One of those tools is a mobile app, available for iOS and Android devices, that allows residential consumers to monitor and control the energy consumption in their home. This app connects to a service provider that monitors energy consumption and communicates that information to Electrabel and consumers on their iPhones, iPads, and Android devices. With that information literally in their hands, consumers can take action to lower their energy consumption, such as turning down the thermostats in their homes. And many Electrabel customers are interested in using the company’s mobile app to access sensitive personal and account data.
“This makes our security process more and more important and also more and more complex,” says Van Nieuwenhuyze. “If a customer wants to change his contract information online, for instance,” he adds, “we need to make sure that the person on the other end is who they say they are, and that they only have access to their information and no one else’s.”
With the opening of its market to competition, Electrabel realized that it needed to transform not only its business model but also its internal IT architecture to enable a new competitive stance. For that reason, the company has moved to a service-oriented architecture (SOA) to help its business be more responsive, flexible, and secure.
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An integral part of its new SOA is a loosely coupled security layer provided by Oracle Access Manager, says Van Nieuwenhuyze. He calls Oracle Access Manager “the right choice” for the company’s new SOA, because it has built-in support for mobile devices, social networking, and cloud computing.
“Oracle Access Manager provides the security support layer through which every request passes,” says Van Nieuwenhuyze. “It provides a single point of entry where we can control things, and that’s important.”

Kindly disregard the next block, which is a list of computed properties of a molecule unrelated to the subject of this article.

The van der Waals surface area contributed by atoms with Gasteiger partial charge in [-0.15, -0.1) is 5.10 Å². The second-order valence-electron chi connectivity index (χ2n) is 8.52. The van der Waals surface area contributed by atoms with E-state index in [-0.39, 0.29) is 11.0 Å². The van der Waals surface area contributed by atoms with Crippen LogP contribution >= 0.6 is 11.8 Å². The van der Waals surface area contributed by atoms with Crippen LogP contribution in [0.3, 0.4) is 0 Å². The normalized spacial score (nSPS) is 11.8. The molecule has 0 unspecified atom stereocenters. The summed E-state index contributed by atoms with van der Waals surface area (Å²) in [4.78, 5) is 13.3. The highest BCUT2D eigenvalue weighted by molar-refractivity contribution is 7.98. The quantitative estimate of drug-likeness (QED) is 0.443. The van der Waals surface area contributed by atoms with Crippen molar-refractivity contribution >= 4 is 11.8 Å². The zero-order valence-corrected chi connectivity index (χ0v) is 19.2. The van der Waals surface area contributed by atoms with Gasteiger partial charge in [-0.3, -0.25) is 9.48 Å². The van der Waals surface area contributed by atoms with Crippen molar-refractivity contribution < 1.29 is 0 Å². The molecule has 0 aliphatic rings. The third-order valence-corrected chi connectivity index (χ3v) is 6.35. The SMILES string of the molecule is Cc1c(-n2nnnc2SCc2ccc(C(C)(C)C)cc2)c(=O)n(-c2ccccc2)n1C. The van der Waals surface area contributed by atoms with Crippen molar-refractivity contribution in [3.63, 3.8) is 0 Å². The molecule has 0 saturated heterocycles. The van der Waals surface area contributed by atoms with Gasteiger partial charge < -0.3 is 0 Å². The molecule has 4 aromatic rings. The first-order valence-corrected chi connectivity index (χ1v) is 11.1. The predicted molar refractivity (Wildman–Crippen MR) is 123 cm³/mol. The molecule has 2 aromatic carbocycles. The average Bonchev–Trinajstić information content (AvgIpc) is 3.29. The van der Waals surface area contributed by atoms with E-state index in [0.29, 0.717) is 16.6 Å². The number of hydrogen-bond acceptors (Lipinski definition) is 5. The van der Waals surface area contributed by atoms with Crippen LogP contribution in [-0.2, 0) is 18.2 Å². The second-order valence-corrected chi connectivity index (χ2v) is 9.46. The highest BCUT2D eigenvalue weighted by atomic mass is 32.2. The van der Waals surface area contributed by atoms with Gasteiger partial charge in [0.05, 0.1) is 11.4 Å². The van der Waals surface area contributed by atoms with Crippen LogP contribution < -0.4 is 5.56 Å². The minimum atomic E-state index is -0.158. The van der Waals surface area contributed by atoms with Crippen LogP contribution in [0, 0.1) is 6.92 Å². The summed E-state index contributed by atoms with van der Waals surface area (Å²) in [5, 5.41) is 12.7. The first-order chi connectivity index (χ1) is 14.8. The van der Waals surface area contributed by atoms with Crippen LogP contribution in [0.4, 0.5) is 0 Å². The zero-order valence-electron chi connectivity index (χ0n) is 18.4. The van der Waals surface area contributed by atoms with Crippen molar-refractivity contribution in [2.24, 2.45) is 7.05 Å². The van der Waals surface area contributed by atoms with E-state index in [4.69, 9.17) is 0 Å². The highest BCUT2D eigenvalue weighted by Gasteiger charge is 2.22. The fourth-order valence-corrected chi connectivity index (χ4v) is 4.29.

Oracle Access Manager supports identity federation. “If you’re a customer, you can use the corporate credentials you already have to access a cloud service,” Van Nieuwenhuyze explains.
And in the future, many Electrabel IT projects will involve security and cooperation.
“In the coming years, a significant number of our IT projects will be integration projects,” concludes Van Nieuwenhuyze. “Strong governance solutions and collaboration with all our internal and external partners will be key.”
Big and Getting Bigger
No doubt about it, mobile device and mobile device app use are big and are only going to get bigger. That has serious ramifications for corporate data security and identity management, says Amit Jasuja, senior vice president of product development for Java, mobile security, and identity management at Oracle.
“Over the last couple of years, mobile has become the de facto standard for access and applications,” says Jasuja. “Some research says that 80 percent of application access in 2017 will be from mobile devices, and more than 50 percent of the money a CIO spends will be going to enable mobile applications and mobile access to applications.”
In this new environment, browser-based single sign-on from desktops and laptops is being replaced by mobile devices running many small individual apps, each of which has to have its own security and identity management capabilities.
“Mobile devices are all about mobile apps,” says Jasuja. “And those mobile apps are now sitting on somebody’s personal device, and a company needs to provide security on a personal device that is also being used for corporate network access.”
To enforce security policies, some companies are turning to “containerization” of mobile apps. “Containerization is a new term that means people are managing a corporate asset within its secure container,” says Jasuja. “That container is where corporate-level security is enforced: What is the password strength? How often do you need to change passwords? How is your data stored? Is cut, copy, paste allowed for applications within the corporate container?”
The newest release of Oracle Identity Management, Oracle Identity Management 11g Release 2 PS2, helps address these and other security concerns. It includes its own software development kit (SDK) so that users can develop secure mobile apps. “The SDK, available native for both iOS and Android devices, provides a security layer for mobile apps that is built in from the start, not added as an afterthought,” says Jasuja.
Philip J. Gill is a San Diego, California–based writer and editor.